Photo by Steve Martarano

FIVE QUESTIONS: John McManus, Golden State Salmon Association

Welcome to Five Questions, a new (hopefully) weekly series that will pose five questions to folks working on California water issues.  The series kicks off with John McManus, president of the Golden State Salmon Association, which bills itself as California’s leading voice for salmon protection and restoration, particularly in the Bay-Delta ecosystem.  GSSA’s board represents the entire California salmon community, including commercial and recreational fishermen, charter boat skippers, inland river guides, restaurants, fishing manufacturers and retailers, tribal members and more.  I asked Mr. McManus five questions about salmon management in California.

1.  What do you think California should be doing to better protect salmon? 

Protecting and enhancing river flows, especially in the spring when baby salmon need a lift to exit the Central Valley.  But also in the fall when temperatures above 54.5 degrees kills incubating salmon eggs.  Salmon are one of several species screaming that our rivers are being over diverted much too often.  The state can reverse this but needs political will and courage.

2.  Do you think recreational fishing impacts endangered species such as salmon?  

The data are clear that fishery managers who oversee ocean and inland fishing use science to steer the fishery to avoid catching endangered species.  Although it’s not 100 percent, fortunately it’s very close. We know what the problems are for endangered species, including salmon, and primarily it comes down to over diversion of the rivers, which is doing great harm to fish, wildlife and the environment. 

3.  How are declining salmon populations affecting commercial salmon fishermen?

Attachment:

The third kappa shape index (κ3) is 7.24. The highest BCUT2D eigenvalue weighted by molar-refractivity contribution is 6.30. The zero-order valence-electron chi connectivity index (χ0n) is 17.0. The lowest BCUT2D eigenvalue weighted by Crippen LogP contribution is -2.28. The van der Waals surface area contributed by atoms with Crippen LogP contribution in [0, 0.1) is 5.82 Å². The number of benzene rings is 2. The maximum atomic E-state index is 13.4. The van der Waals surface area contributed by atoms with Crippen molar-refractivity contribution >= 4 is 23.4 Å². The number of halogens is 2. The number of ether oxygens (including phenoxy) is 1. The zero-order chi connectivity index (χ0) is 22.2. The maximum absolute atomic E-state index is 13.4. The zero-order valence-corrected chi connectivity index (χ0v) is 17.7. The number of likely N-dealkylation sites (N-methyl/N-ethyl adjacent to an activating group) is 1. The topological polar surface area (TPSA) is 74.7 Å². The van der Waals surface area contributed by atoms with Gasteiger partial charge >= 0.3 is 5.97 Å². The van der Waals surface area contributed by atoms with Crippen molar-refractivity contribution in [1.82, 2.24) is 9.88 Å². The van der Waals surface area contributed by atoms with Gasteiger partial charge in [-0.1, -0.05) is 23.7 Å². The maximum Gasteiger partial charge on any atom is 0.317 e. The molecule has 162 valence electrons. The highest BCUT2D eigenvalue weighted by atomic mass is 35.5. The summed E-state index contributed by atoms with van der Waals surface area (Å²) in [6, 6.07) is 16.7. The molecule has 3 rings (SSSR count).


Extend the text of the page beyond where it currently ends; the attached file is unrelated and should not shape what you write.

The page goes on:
The time and areas open to commercial fishing are being restricted more and more to avoid contact with a few specific salmon runs, even though other runs may be plentiful.  Less time and area to work means less income which makes it harder for working fishermen and women to pay the rent or mortgage and keep food on the table for their kids.  Communities along the coast that rely on commercial fishing as a major part of their local economy are hurt as well as are all Californians who appreciate the coastal heritage that is a key part of our state.

4.  Are you supportive of the plan to place salmon in the McCloud River above Shasta Dam? 

We are supportive if it’s done in concert with the Winnemem tribe whose homeland is the McCloud.  There’s no dispute that conditions still exist in the McCloud that are good for salmon.  We’re grateful to the National Marine Fisheries Service for its work on this issue.  History is clear that early Californians killed many of the Winnemen tribe and stole their land and water, as they did with many California tribes.   But the decendants are still with us and the Winnemen’s knowledge of their own land and water must be respected. 

5.  What do you think is the role of predation on salmon in the Delta?

Huge.  As UC Davis scientists who have studied it closely have observed, because of the huge reduction in outflow of Central Valley rivers through the Delta to the Bay caused by diversions, the Delta today more resembles a warm lake in the SE United States than it does its historical self.  We didn’t have all of the predatory fish we have now until the rivers were diverted and blocked from providing their ecological benefits.  Basically, humans created perfect conditions for predators in the Delta which has greatly amplified predation.

Print Friendly, PDF & Email